• What to do when you first learn of the breach
  • What information to include in your risk assessment
  • Whether notification is required, and who to notify
  • Developing a plan to control risks


What’s My First Move After a Breach Happens?

On Dec. 19, Target disclosed that it had experienced a data breach from Nov. 27 to Dec. 15. Customers wondered why Target had waited four days to inform them, but the company was most likely using that time to assess the damage and risks and prepare its response.

If you experience a data breach, the first thing to do is find out as many facts as you can about the breach so you can notify customers. Determine when and how the breach occurred, what information was obtained and how many individuals were affected.

Then assess the risks you face by determining:

  • The sensitivity of the information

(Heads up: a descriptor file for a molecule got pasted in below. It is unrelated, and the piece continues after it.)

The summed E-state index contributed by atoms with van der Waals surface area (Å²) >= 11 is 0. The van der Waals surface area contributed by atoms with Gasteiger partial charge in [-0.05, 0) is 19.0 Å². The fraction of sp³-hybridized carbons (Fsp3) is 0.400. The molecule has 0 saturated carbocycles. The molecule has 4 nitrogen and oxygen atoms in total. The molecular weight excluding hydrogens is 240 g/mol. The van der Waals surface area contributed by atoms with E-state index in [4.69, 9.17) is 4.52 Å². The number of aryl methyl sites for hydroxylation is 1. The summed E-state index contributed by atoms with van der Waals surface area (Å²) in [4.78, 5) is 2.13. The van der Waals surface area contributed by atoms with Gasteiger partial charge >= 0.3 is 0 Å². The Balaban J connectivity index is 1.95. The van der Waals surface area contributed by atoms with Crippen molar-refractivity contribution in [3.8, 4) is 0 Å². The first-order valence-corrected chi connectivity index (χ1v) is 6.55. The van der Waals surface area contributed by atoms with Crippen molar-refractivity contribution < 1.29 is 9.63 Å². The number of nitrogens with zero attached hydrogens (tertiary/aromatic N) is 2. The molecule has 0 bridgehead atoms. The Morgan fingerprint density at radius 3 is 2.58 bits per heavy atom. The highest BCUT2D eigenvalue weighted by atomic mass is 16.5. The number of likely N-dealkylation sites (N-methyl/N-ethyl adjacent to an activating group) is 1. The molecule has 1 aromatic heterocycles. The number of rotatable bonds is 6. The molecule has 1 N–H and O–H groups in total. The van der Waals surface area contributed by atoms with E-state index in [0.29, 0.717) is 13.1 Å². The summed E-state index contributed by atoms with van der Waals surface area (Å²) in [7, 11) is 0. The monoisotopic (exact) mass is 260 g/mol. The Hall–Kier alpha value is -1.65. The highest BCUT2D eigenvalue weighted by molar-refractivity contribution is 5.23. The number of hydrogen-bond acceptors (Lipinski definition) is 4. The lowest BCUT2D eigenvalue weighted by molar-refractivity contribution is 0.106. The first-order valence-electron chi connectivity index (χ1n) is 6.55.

• The number of individuals affected
  • The likelihood the information is usable or could cause harm
  • The likelihood the information was intentionally targeted (increases chance for fraudulent use)
  • The strength and effectiveness of your cyber securities

By fully analyzing the data breach, the information you give to your customers or clients is as accurate as possible and will hopefully ease their worries. And if the information is coming directly from you, your customers may feel confident that you have control of the situation.

Solid Customer Notification is Key

Customers criticized Target for not responding to the data breach right away. When Target finally did say something about it, customers saw the response as unapologetic and too formal.

The way a company responds to a data breach can build or damage the trust and loyalty of customers. Tailor the response to your audience. Be understanding of how your customers or clients feel, because you probably feel the same way—you are both victims of the breach.

Improve Your Cyber Security Protocols